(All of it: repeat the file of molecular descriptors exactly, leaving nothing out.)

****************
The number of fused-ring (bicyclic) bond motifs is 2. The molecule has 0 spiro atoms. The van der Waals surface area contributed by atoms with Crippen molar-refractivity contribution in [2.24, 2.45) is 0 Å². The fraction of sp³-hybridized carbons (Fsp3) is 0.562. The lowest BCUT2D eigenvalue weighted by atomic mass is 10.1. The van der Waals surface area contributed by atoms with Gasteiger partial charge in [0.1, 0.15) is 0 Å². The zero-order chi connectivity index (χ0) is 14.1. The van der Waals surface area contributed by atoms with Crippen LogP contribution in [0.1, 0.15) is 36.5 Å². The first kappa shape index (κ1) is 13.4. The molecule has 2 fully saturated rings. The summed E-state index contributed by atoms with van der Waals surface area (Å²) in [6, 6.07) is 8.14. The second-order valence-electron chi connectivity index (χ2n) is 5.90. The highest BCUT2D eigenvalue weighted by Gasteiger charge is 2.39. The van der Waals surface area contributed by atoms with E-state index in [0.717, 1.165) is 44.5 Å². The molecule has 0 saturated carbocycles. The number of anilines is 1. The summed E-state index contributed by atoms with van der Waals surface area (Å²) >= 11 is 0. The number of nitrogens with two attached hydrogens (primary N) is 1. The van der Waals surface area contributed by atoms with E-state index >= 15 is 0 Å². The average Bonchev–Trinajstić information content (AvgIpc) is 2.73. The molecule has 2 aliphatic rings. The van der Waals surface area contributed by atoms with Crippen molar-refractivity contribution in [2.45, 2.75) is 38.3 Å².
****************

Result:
The number of fused-ring (bicyclic) bond motifs is 2. The molecule has 0 spiro atoms. The van der Waals surface area contributed by atoms with Crippen molar-refractivity contribution in [2.24, 2.45) is 0 Å². The fraction of sp³-hybridized carbons (Fsp3) is 0.562. The lowest BCUT2D eigenvalue weighted by atomic mass is 10.1. The van der Waals surface area contributed by atoms with Gasteiger partial charge in [0.1, 0.15) is 0 Å². The zero-order chi connectivity index (χ0) is 14.1. The van der Waals surface area contributed by atoms with Crippen LogP contribution in [0.1, 0.15) is 36.5 Å². The first kappa shape index (κ1) is 13.4. The molecule has 2 fully saturated rings. The summed E-state index contributed by atoms with van der Waals surface area (Å²) in [6, 6.07) is 8.14. The second-order valence-electron chi connectivity index (χ2n) is 5.90. The highest BCUT2D eigenvalue weighted by Gasteiger charge is 2.39. The van der Waals surface area contributed by atoms with E-state index in [0.717, 1.165) is 44.5 Å². The molecule has 0 saturated carbocycles. The number of anilines is 1. The summed E-state index contributed by atoms with van der Waals surface area (Å²) >= 11 is 0. The number of nitrogens with two attached hydrogens (primary N) is 1. The van der Waals surface area contributed by atoms with E-state index >= 15 is 0 Å². The average Bonchev–Trinajstić information content (AvgIpc) is 2.73. The molecule has 2 aliphatic rings. The van der Waals surface area contributed by atoms with Crippen molar-refractivity contribution in [2.45, 2.75) is 38.3 Å².